The Nachiketa fire sacrifice

It doesn’t matter how great your religion is or how ancient your scriptures are if you will not attempt to independently rediscover the Truths which were discovered by your forerunners.  Much too often, people forget this cardinal dictum and fall into the egoistic trap of boasting of the greatness of their religion without actually living it.  The practice of Yoga provides a pathway for rediscovering the verities recorded in the scriptures such as the Upanishads and Vedas.  This article examines the Nachiketa fire sacrifice as experienced by a disciple of Sri Aurobindo and the Mother.

In a dialogue in the Katha Upanishad (1.1.12-1.1.19), the child protagonist Nachiketa asks Yama, the God of Death (Thanatos for Greek aficionados) to reveal the fire sacrifice that leads one to immortality.

Nachiketas: “Therefore that heavenly Flame which thou, O Death, studiest, expound unto me, for I believe. They who win their world of heaven, have immortality for their portion. This for the second boon I have chosen.”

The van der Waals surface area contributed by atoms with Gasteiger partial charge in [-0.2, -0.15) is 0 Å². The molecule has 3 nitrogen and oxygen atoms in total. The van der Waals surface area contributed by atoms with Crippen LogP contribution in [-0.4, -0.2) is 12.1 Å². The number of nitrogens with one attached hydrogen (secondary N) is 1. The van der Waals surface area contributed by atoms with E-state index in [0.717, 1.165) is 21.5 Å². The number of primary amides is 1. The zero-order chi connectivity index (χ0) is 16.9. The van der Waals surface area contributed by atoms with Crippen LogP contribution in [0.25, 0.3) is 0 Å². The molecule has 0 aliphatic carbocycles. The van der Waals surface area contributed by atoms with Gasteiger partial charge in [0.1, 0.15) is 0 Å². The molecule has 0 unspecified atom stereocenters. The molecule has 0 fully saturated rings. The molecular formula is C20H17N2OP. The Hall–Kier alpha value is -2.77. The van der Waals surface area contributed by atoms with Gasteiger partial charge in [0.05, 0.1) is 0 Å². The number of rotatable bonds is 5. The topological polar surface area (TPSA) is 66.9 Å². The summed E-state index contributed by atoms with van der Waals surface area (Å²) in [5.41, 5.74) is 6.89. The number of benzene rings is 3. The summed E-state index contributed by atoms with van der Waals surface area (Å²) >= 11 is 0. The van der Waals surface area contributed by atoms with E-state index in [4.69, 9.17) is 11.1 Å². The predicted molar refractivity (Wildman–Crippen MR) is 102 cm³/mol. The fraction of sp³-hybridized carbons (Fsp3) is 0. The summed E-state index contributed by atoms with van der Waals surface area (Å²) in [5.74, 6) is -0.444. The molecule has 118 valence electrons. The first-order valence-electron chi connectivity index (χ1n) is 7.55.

Yama: “Hearken to me and understand, O Nachiketas; I declare to thee that heavenly Flame, for I know it. Know this to be the possession of infinite existence and the foundation and the thing hidden in the secret cave of our being.”

Of the Flame that is the world’s beginning he told him and what are the bricks to him and how many and the way of their setting; and Nachiketas too repeated it even as it was told; then Death(Yama) was pleased and said to him yet farther;

Yea; the Great Soul was gratified and said to him, “Yet a farther boon today I give thee; for even by thy name shall this Fire be called; this necklace also take unto thee, a necklace of many figures. (The necklace of many figures is Prakriti, creative Nature which comes under the control of the soul that has attained to the divine existence)

“Whoso lights the three fires of Nachiketas and comes to union with the Three and does the triple works, beyond birth and death he crosses; for he finds the God of our adoration, the Knower who is born from the Brahman, whom having beheld he attains to surpassing peace.

(triple works in the above verse means “The sacrifice of the lower existence to the divine, consummated on the three planes of man’s physical, vital and mental consciousness”)

“When a man has the three flames of Nachiketas and knows this that is Triple, when so knowing he beholds the Flame of Nachiketas, then he thrusts from in front of him the meshes of the snare of death; leaving sorrow behind him he in heaven rejoices..[1]

Sri Aurobindo, when asked about the mystic significance of these three Nachiketa fires, replied, “One is the fire in the heart. Another is above, and the two ends of the third are not known but only the middle term. This middle term is the physical, vital and mental – Bhur, Bhuvar and Swar — including the highest mind regions [2].”